Thanks!

  2. a. says:

    “Know God. Know yourself. Know yourself to know your need of God. Know God to know you are not gods. That’s what Calvin means. And that’s true wisdom.”

    ..so let us press on to know the Lord; for He delights in loyalty and in the knowledge of Him. Hos 6:3,6
    Holy, Holy, Holy, is the LORD of hosts, the whole earth is full of His glory; our eyes have seen the King, the LORD of hosts. So, may the Father of glory, in this 2014, continue to give us a spirit of wisdom and of revelation, increasing and multiplying to us the knowledge of Him and of Jesus,our Lord, making our ears attentive and inclining our hearts to Him. Isa 6:1-5; Eph 1:17; 2 Pet 1:2 ; Col 1:10

  3. This article nails it! It speaks to the current trend of introspective self discovery that has permeated Christian culture. Sadly, this trend is a result of the selfism of our age and the popular psycho-babble related to it. “Self-actualization” is one example. But Kevin DeYoung does a great job showing that it is the knowledge of our wretched state that really matters in order for us to realize our need for the gospel–not the knowlegde of inner selves. We need to keep our eyes fixed on Jesus–it’s that simple!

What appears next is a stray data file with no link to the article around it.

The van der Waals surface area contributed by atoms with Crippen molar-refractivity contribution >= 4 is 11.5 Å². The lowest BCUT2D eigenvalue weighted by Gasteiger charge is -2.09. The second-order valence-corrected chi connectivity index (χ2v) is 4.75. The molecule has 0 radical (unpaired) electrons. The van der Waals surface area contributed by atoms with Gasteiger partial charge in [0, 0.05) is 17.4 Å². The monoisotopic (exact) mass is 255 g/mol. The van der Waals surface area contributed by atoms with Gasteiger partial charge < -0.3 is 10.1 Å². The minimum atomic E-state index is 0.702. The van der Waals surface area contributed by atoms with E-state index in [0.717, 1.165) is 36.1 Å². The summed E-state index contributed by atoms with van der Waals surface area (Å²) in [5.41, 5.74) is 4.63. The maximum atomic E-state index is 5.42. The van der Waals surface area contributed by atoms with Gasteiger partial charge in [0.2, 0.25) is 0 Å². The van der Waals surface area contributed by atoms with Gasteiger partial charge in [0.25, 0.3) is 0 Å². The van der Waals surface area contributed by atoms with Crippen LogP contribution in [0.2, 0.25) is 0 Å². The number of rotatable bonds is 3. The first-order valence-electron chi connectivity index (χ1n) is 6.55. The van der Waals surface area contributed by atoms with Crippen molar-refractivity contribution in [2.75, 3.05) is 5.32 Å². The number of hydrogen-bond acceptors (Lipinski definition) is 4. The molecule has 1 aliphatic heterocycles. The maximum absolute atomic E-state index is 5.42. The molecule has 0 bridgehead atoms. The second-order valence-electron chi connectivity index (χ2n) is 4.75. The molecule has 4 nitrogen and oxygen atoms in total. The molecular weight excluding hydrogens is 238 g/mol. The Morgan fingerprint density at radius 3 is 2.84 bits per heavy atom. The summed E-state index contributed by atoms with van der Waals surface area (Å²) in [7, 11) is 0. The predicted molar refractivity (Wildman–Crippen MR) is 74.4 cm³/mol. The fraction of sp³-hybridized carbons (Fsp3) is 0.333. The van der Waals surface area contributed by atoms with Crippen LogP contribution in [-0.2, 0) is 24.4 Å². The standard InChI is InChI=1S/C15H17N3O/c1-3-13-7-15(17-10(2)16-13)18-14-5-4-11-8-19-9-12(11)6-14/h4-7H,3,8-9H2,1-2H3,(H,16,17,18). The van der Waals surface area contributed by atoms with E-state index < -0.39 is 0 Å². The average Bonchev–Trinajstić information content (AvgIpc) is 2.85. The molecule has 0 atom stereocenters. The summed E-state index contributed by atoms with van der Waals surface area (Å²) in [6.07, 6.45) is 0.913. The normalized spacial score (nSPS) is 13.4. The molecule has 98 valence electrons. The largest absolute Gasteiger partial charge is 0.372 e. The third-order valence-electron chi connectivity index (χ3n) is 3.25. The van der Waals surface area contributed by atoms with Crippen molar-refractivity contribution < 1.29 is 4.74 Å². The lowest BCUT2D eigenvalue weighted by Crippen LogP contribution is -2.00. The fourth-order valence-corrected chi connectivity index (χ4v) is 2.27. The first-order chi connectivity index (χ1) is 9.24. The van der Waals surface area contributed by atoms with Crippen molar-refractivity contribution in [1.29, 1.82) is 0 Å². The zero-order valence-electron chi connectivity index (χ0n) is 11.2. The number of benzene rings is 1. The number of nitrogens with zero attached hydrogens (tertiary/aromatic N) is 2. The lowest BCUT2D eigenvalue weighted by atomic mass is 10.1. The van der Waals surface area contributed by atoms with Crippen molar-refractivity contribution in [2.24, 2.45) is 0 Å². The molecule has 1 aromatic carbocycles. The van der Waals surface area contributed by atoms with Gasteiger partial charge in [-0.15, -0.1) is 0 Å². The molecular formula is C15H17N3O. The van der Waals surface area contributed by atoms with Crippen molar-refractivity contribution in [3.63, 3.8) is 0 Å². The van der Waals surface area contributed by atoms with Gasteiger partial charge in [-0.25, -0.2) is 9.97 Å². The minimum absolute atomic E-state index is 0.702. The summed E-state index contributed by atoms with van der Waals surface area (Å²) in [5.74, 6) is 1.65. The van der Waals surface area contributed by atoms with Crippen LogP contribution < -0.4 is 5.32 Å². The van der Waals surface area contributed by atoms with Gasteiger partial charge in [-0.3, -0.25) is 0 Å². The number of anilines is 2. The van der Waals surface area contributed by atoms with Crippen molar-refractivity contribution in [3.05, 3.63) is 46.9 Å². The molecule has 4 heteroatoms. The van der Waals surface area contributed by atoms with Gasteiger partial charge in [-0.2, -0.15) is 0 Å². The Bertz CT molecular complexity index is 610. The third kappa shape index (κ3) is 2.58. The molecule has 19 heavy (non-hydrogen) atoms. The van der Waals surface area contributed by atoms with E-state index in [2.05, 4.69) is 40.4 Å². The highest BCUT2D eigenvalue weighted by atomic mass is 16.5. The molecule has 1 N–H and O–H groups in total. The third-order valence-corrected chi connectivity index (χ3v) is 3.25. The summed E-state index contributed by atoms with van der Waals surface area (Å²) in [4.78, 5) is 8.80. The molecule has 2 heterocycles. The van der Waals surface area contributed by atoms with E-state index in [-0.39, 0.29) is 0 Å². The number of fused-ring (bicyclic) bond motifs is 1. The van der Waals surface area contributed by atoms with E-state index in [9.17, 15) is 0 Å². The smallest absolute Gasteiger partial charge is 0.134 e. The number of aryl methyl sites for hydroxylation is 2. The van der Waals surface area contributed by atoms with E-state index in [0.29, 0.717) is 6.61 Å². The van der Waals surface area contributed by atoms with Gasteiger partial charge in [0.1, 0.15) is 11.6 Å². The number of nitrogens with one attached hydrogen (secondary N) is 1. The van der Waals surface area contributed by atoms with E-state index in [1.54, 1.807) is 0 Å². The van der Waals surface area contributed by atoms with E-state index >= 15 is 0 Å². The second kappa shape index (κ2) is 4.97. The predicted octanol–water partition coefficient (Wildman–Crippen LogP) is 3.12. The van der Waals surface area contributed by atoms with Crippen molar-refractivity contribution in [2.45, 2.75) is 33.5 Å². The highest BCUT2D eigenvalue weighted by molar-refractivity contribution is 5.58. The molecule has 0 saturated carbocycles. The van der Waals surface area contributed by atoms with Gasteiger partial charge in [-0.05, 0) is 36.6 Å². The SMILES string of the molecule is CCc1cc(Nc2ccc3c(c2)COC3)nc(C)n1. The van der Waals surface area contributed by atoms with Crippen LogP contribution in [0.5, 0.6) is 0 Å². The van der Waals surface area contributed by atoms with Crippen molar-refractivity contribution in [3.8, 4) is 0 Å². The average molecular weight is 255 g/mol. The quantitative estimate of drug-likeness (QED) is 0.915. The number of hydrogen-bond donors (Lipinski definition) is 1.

http://faithactually.blogspot.com/2013/12/dont-tell-me-what-to-do-self.html

  4. Dayetoven Raleigh says:

    I am amazed that I saw this, God was showing me this all weekend prior to reading this.
    being displeased with ourselves should expose our depravity,
    meditating on our depravity helps us to be aware of how not like God we can be day to day/.

  5. Susan says:

    Oh, yes! Knowing how much we need God helps us know him.

    It’s a mistake to read modern categories into a text that’s much too old to have used them.

  6. Christine says:

    Steven…we need to stay away from Brennan Manning. He was a mystic monk who practiced contemplative prayer…among other unscriptural things. Here is a good article that speaks to some of that, http://www.faithalone.org/journal/1997ii/Caddock.html

  7. A surplus trouble which on the web discussing could present is often a self-belief within the man. Given it is going to be a lot easier in order to examine online, somebody here is incredibly self conscious together with scared probably will include trouble employing by utilizing exactly who many people really is essentially. Any person rather is similar to house the two oceans.

Leave a Reply

Your email address will not be published. Required fields are marked *

You may use these HTML tags and attributes: <a href="" title=""> <abbr title=""> <acronym title=""> <b> <blockquote cite=""> <cite> <code> <del datetime=""> <em> <i> <q cite=""> <strike> <strong>

Kevin DeYoung


Kevin DeYoung is senior pastor of University Reformed Church (RCA) in East Lansing, Michigan, near Michigan State University. He and his wife Trisha have six young children. You can follow him on Twitter.

Kevin DeYoung's Books